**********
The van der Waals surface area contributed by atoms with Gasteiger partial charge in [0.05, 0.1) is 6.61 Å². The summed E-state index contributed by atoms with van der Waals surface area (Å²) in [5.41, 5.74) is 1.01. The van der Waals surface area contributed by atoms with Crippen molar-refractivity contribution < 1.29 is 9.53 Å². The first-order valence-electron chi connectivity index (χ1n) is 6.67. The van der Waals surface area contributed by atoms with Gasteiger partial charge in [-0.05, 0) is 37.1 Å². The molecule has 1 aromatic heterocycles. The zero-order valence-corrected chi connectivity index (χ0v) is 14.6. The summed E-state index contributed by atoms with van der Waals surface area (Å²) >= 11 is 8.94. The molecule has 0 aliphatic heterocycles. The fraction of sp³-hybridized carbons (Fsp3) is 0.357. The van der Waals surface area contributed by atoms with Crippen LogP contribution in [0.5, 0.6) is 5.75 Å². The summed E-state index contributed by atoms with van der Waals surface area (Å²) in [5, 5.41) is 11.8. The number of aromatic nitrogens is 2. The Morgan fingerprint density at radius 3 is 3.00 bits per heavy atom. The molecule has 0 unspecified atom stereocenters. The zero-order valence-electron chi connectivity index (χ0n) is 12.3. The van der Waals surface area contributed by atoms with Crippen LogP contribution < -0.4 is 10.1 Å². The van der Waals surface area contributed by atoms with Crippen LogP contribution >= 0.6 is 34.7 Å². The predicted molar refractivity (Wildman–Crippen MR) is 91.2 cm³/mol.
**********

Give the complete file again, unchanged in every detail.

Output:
The van der Waals surface area contributed by atoms with Gasteiger partial charge in [0.05, 0.1) is 6.61 Å². The summed E-state index contributed by atoms with van der Waals surface area (Å²) in [5.41, 5.74) is 1.01. The van der Waals surface area contributed by atoms with Crippen molar-refractivity contribution < 1.29 is 9.53 Å². The first-order valence-electron chi connectivity index (χ1n) is 6.67. The van der Waals surface area contributed by atoms with Gasteiger partial charge in [-0.05, 0) is 37.1 Å². The molecule has 1 aromatic heterocycles. The zero-order valence-corrected chi connectivity index (χ0v) is 14.6. The summed E-state index contributed by atoms with van der Waals surface area (Å²) >= 11 is 8.94. The molecule has 0 aliphatic heterocycles. The fraction of sp³-hybridized carbons (Fsp3) is 0.357. The van der Waals surface area contributed by atoms with Crippen LogP contribution in [0.5, 0.6) is 5.75 Å². The summed E-state index contributed by atoms with van der Waals surface area (Å²) in [5, 5.41) is 11.8. The number of aromatic nitrogens is 2. The Morgan fingerprint density at radius 3 is 3.00 bits per heavy atom. The molecule has 0 unspecified atom stereocenters. The zero-order valence-electron chi connectivity index (χ0n) is 12.3. The van der Waals surface area contributed by atoms with Crippen LogP contribution < -0.4 is 10.1 Å². The van der Waals surface area contributed by atoms with Crippen LogP contribution >= 0.6 is 34.7 Å². The predicted molar refractivity (Wildman–Crippen MR) is 91.2 cm³/mol.